Therefore, it is dangerous to say that God’s plans are necessarily in alignment with America’s plans, that God’s blessings are primarily for us, and that God’s curses are primarily for someone else, i.e., another country that harmed us in the past. To do so is arrogant and presumptuous. (And besides, not even Israel, God’s chosen people, were immune to His wrath and judgment.)
Third, such pronouncements may hinder and harm the advance of God’s Kingdom in Japan. This lays especially heavy on my heart because I have long had a special affection for Japan. Two years ago, my family and I spent a month visiting the cities of Shizuoka, Tokyo, and Kyoto, as well as friends serving there as missionaries. Several of our friends work in college ministries, and we got to meet a number of the students with whom they work.
Those young men and women were incredibly bright, gracious, and eager to share their lives with us. And based on our friends’ account, the students also possessed a genuine curiosity regarding Christianity. No doubt they are now wrestling with the same questions that I would ask were a tornado to suddenly touch down in Lincoln, Nebraska, and destroy my neighborhood. Why did God let this happen? Where is God in this calamity? What did I do to deserve this?
What, then, does it say to them to see Americans claiming that the earthquake and subsequent damage were God’s judgment on them for an event that happened 70 years ago — an event that happened decades before they were born and that had already been “punished” with the firebombing of Tokyo and two atomic bombs (among other things)? What sort of witness is that for God’s Kingdom? How many people might turn away from God and harden their hearts were they to become aware of such hateful, idiotic, and petty thoughts? On the other hand, what would it mean if they saw Americans putting aside past grievances — not forgetting them, mind you, but putting them aside — and instead, reaching out with prayers, words of encouragement, and perhaps even more importantly (at first, anyway), material and financial support?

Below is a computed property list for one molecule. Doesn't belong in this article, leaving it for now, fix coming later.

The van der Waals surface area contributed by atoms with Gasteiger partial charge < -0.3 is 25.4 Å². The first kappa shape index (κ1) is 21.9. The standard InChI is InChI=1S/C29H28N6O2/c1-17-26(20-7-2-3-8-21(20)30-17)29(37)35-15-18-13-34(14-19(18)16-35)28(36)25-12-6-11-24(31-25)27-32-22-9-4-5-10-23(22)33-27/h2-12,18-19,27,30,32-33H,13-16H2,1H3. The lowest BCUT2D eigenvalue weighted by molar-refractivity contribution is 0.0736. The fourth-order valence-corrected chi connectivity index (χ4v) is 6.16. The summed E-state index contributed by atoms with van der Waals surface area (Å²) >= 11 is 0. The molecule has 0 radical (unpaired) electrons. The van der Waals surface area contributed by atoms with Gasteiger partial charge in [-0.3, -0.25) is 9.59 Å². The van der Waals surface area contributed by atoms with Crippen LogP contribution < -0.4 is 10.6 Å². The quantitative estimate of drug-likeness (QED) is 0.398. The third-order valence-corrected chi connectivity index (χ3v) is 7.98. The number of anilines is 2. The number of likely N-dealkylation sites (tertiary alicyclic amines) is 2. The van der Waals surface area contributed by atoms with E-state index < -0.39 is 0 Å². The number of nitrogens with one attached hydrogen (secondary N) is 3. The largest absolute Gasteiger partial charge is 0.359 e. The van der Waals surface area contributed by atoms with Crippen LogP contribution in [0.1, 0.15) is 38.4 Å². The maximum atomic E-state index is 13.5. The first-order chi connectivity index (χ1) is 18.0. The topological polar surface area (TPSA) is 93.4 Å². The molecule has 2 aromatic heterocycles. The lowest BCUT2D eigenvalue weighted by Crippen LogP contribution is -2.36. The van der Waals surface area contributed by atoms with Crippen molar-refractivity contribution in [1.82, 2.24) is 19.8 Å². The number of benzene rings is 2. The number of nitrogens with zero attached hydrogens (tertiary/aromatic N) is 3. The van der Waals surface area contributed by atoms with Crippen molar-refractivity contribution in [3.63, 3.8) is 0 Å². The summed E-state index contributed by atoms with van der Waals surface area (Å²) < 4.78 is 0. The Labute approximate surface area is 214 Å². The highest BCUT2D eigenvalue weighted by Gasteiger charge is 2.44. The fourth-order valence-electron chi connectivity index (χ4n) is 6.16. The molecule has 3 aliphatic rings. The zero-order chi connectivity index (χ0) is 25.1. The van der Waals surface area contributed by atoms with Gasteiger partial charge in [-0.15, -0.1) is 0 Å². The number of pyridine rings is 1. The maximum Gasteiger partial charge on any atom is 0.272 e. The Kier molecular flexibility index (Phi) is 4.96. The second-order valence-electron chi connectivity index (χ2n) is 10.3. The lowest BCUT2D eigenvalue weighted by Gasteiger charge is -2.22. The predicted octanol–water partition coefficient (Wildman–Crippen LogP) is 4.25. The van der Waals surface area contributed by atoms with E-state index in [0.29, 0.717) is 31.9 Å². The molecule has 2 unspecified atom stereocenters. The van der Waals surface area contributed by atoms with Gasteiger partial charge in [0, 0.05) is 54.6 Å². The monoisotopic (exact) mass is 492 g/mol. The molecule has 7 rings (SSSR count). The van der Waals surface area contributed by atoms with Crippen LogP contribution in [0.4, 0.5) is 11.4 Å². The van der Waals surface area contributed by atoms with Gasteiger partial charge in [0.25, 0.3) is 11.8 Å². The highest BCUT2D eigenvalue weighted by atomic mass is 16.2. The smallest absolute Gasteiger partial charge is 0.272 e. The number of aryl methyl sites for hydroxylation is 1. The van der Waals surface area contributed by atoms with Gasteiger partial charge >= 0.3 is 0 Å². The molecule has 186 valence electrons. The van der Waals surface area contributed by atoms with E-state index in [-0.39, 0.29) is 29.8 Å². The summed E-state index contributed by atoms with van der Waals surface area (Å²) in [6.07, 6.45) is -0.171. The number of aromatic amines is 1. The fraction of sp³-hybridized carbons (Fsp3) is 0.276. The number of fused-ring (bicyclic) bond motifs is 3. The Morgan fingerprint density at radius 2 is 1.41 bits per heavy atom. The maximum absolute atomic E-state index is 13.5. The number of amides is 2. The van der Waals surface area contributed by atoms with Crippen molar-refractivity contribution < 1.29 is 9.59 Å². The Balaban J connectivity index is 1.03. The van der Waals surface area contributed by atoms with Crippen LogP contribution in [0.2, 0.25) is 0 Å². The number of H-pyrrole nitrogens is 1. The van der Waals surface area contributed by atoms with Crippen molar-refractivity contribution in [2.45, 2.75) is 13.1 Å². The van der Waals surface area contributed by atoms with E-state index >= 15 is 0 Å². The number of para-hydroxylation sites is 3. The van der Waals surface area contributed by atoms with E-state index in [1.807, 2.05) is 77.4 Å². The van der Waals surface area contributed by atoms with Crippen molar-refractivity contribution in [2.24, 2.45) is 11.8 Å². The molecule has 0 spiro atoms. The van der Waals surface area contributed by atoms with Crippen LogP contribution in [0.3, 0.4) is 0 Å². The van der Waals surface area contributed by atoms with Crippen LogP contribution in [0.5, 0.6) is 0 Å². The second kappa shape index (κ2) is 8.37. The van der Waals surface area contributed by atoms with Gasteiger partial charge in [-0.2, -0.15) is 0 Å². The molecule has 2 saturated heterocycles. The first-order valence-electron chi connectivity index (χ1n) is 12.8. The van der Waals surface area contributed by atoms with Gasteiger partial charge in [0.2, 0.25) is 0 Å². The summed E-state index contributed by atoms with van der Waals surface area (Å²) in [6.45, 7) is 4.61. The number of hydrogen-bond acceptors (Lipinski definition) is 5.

As a Christian, I must be keenly aware that my concepts of justice and God’s concepts of justice are not one in the same, if only because my sinful nature makes me incapable of discerning true justice. That becomes all the moreso when the matter of my own particular nation/tribe/community’s history and honor enters into the discussion. But I left Japan two years ago with a renewed sense that the Church can and should never be limited to my own particular nation, that all nations have something unique to bring to God’s glory, and that my allegiance is ultimately not to the United States, but rather, to a Kingdom that draws from all nations.
I believe in a God who executes judgment. I also believe in a kind, gracious, merciful, and loving God who seeks the good of all people, all of whom were created in His image. Additionally, I know that some of the people affected by this horrible tragedy are brothers and sisters in Christ, and as such, that American Christians have a kinship with them that is deeper than any national identity. Add all of that together, and how could anyone, but especially anyone who claims to be a Christian, ever think to take any joy or satisfaction in Japan’s current situation? Japan’s foundations have literally been rocked to their core over the last few days, and the Japanese people will face a very long, hard road to recovery. How could I ever take pleasure in that difficult path, and how can I not but seek to help them on their way?